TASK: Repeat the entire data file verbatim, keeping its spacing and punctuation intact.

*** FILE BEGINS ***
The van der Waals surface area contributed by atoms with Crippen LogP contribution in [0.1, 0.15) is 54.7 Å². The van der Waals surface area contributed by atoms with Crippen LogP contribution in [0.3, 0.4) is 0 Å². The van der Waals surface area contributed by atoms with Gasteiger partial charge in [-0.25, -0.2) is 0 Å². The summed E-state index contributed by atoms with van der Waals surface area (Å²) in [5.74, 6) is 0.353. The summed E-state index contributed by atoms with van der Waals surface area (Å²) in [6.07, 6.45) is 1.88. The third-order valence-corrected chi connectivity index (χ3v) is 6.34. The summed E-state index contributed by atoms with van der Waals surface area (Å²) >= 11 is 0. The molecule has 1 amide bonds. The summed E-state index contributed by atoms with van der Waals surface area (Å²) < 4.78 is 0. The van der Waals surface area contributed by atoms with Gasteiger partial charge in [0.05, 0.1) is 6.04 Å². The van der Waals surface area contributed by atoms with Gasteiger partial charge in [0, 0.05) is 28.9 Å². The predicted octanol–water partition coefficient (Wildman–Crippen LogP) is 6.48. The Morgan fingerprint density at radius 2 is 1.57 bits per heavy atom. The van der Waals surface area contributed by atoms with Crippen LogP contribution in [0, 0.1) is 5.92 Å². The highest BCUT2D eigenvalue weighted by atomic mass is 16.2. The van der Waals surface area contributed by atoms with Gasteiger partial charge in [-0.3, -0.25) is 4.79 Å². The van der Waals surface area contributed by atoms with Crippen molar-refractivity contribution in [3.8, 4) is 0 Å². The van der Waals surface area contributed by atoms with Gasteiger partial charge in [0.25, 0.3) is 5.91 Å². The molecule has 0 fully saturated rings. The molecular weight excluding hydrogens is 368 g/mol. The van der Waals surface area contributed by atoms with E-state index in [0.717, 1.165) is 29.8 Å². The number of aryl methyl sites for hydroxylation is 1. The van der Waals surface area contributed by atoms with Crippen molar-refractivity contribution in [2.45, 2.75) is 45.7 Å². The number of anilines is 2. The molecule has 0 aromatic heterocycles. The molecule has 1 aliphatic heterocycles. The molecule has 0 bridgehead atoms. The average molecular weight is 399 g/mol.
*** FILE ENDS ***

The van der Waals surface area contributed by atoms with Crippen LogP contribution in [0.1, 0.15) is 54.7 Å². The van der Waals surface area contributed by atoms with Crippen LogP contribution in [0.3, 0.4) is 0 Å². The van der Waals surface area contributed by atoms with Gasteiger partial charge in [-0.25, -0.2) is 0 Å². The summed E-state index contributed by atoms with van der Waals surface area (Å²) in [5.74, 6) is 0.353. The summed E-state index contributed by atoms with van der Waals surface area (Å²) in [6.07, 6.45) is 1.88. The third-order valence-corrected chi connectivity index (χ3v) is 6.34. The summed E-state index contributed by atoms with van der Waals surface area (Å²) >= 11 is 0. The molecule has 1 amide bonds. The summed E-state index contributed by atoms with van der Waals surface area (Å²) < 4.78 is 0. The van der Waals surface area contributed by atoms with Gasteiger partial charge in [0.05, 0.1) is 6.04 Å². The van der Waals surface area contributed by atoms with Gasteiger partial charge in [0, 0.05) is 28.9 Å². The predicted octanol–water partition coefficient (Wildman–Crippen LogP) is 6.48. The Morgan fingerprint density at radius 2 is 1.57 bits per heavy atom. The van der Waals surface area contributed by atoms with Crippen LogP contribution in [0, 0.1) is 5.92 Å². The highest BCUT2D eigenvalue weighted by atomic mass is 16.2. The van der Waals surface area contributed by atoms with Gasteiger partial charge in [-0.3, -0.25) is 4.79 Å². The van der Waals surface area contributed by atoms with Crippen molar-refractivity contribution in [3.8, 4) is 0 Å². The van der Waals surface area contributed by atoms with Gasteiger partial charge in [0.25, 0.3) is 5.91 Å². The molecule has 0 fully saturated rings. The molecular weight excluding hydrogens is 368 g/mol. The van der Waals surface area contributed by atoms with E-state index in [0.717, 1.165) is 29.8 Å². The number of aryl methyl sites for hydroxylation is 1. The van der Waals surface area contributed by atoms with Crippen molar-refractivity contribution in [2.45, 2.75) is 45.7 Å². The number of anilines is 2. The molecule has 0 aromatic heterocycles. The molecule has 1 aliphatic heterocycles. The molecule has 0 bridgehead atoms. The average molecular weight is 399 g/mol.